If you were elected, don't forget us

There are quite a few municipalities in the area whose elected bodies put aside political party differences once they are in office.

They routinely work on the budget, talk about safety measures and generally get along with each other.

Thatís as it should be.

Anybody who got on the ballot for a reason other than to help his or her neighbors, is in the wrong business, because government is essentially in place to keep people safe and their lives stable.

To those who have ulterior motives, here is a list of orders from your new constituents.

Money:

Handle our tax money with care. Donít spend it on fancy stuff that will not yield us benefit.

Do not tax lower income or older individuals out of their homes and communities with property taxes.

If the time comes for you to decide on voting for your own tax increase, vote against it.

Donít use our tax money to have your own lavish or snobby events.

Remember that there are people who are financially helpless in your district. Come to their aid.

If you spend money to preserve land, make sure we all have access to it. Donít just pay wealthy people not to sell their land.

Politics:

You were elected to carry on the business of your district efficiently, not play competitive games with your colleagues of the other party. Once you are in office, be nonpartisan.

Work together and donít be swayed by people with deep pockets who just want you to vote their way.

Donít use your office as a stepping stone for another office. If you are the kind of person who gets turned on by bossing other people around rather than making life better for them, we donít want you in office.

Your people:

You are our representative of us in a greater body, i.e. a school district or a state district. When you act, listen to what we want and vote accordingly, even if itís not with your party.

Be present at our events and talk to us. Get to know us, and know the customs and culture of our region.

Donít just show up at ribbon cuttings, parades and annual dinners. If there is a community that has an issue, show up wherever they meet and ask how you can help.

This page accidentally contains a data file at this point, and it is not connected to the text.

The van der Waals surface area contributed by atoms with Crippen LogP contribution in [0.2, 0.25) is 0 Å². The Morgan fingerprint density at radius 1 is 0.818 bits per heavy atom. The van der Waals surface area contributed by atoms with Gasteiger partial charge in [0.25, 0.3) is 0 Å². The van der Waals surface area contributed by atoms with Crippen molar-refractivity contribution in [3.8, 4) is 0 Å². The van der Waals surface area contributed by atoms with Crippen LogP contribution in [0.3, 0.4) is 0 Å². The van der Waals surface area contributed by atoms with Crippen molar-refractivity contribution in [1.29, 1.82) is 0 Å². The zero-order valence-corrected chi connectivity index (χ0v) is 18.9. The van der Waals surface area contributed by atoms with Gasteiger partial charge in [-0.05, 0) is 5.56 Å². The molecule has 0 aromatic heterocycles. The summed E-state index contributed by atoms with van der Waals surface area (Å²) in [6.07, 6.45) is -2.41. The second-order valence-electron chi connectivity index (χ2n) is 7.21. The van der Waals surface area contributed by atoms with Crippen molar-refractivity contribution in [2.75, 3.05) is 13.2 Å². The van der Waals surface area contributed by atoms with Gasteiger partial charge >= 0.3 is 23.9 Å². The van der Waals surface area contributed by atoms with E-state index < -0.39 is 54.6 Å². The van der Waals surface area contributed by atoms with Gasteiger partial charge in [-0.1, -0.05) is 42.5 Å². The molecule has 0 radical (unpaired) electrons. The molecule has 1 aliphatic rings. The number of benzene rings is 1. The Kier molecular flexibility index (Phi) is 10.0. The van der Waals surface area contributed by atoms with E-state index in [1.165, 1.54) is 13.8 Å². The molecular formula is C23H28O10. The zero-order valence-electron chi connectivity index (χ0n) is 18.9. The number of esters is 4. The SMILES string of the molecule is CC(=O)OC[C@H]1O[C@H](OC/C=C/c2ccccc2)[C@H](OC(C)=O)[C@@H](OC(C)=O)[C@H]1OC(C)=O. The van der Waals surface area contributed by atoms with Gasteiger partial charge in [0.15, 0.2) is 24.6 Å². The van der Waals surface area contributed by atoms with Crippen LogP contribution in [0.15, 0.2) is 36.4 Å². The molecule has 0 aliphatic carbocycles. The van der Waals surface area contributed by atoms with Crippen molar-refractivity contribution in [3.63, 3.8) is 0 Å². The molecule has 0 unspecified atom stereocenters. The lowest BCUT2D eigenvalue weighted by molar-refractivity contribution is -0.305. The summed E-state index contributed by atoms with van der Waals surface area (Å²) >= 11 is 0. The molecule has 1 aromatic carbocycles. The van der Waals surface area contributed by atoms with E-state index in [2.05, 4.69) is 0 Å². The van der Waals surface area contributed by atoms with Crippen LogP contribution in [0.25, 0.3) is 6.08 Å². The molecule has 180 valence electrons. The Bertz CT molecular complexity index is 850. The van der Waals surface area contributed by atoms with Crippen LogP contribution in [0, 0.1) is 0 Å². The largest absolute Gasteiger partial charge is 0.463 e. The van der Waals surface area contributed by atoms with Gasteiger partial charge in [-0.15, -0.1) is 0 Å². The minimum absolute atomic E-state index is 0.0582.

Donít lie. We wonít be mad if you make a mistake, but we will be insulted if we find you to be self-serving or grandiose.

We care about dangerous streets, getting our garbage collected and supporting schools that make our kids happy. If thereís a nasty pothole or a road in disrepair, we expect to see you there scoping it out and doing something about it.

Be bright:

You need to have some intelligent knowledge of law, science, government and history.

If you donít know how water gets polluted, go talk to the guys who run the sewer plant, read a book or talk to the people who live downstream.

If you donít know how money works, talk to some bankers, financial advisors, or business owners. In fact, when you are about to vote on any measure, talk to wise and educated experts first. Try to stay smart.

Stay out of our bedrooms, dinner plates and churches. We can make those personal decisions without having to endure the prejudices of our elected officials.

Finally:

Be one of us. Donít dress ostentatiously or drive a luxury car.

When you come to our neighborhood, be nice and respond to our needs. Walk in the barnyard, the sub shop or the ghetto with us, and youíll find thatís all you need to do to get re-elected.